There's an element of truth in Cambridge's reputation as a nerdy place of purist academia, with a rarefied air of knowledge and study. The university has a strongly dominant effect on the city, but also provides its plethora of beautiful buildings, greedy clutch of museums, and bookish atmosphere.
Cambridge is also just half an hour by train from Stansted Airport – which Emirates launched flights to last June.
Among a gaggle of often stridently old school museums, the one at the Scott Polar Research Institute offers the most fascinating dive into a niche topic. Much of it is dedicated to the derring-do of explorers such as Robert Falcon Scott and Roald Amundsen, whose expeditions helped us learn much more about the Arctic and Antarctic. But there's also some fascinating insight into the lives of the nomadic people who live in the Arctic Circle. See spri.cam.ac.uk
The Pint Shop does excellent locally-sourced food cooked over charcoal grills, while serving up a long list of craft beers on draught. It's also a few steps away from the Eagle Pub, the supposedly haunted old coaching inn where Francis Crick and James Watson unveiled their groundbreaking discovery of the structure of DNA. See pintshop.co.uk
Lazily gliding down the River Cam on a punt is the quintessential Cambridge tradition – and doing so offers marvellous views of the most impressive college buildings, framed with their pristine grassy back lawns. Scudamore's hires out punts for £27.50 an hour for those wanting to try their hand with the long wooden pole, but also offers £19 tours for the less adventurous. See scudamores.com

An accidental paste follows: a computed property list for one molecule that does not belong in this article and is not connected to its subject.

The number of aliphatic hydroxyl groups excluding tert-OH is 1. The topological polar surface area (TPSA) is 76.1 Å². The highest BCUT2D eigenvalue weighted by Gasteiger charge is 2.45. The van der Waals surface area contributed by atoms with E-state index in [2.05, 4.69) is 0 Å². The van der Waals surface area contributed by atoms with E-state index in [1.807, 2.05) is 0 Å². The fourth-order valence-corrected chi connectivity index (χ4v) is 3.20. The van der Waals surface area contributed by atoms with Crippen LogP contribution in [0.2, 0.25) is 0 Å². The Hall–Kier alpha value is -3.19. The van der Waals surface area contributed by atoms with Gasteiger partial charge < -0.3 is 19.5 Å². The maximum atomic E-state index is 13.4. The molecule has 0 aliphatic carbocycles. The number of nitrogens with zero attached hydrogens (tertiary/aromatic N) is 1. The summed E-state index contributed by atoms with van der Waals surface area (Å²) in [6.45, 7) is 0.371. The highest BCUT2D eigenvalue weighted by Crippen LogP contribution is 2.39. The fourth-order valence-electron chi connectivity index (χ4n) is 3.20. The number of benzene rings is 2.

The King's College Choir – famous for its Christmas carol services, among other things – performs evensong just about every day at 5.30pm. The sounds are impeccable – the harmonies of the boys and the undergraduates are spellbinding – but looks arguably trump them. The delicate fan-vaulted roof and huge stained glass windows give King's College Chapel an ethereal majesty. See kings.cam.ac.uk
Just to the north-west of the city centre, the Felix is actually an old council community centre, but it feels like a posh college residence. Heated bathroom floors and bold splashings of art help nudge it into the luxe and stylish categories respectively. Doubles cost from £135. See hotelfelix.co.uk
Cambridge's 31 colleges all have their own quirks, and most have something worth going inside to see. Pembroke College, for example, has a gloriously quaint 14th century Old Court. Meanwhile, Magdalene hosts the library of Fire Of London diarist Samuel Pepys and Corpus Christi has a startling gold clock straddled by a malevolent-looking grasshopper. The joy of Cambridge comes in hunting out the small stuff.
David Whitley was a guest of Visit Cambridge, see visitcambridge.org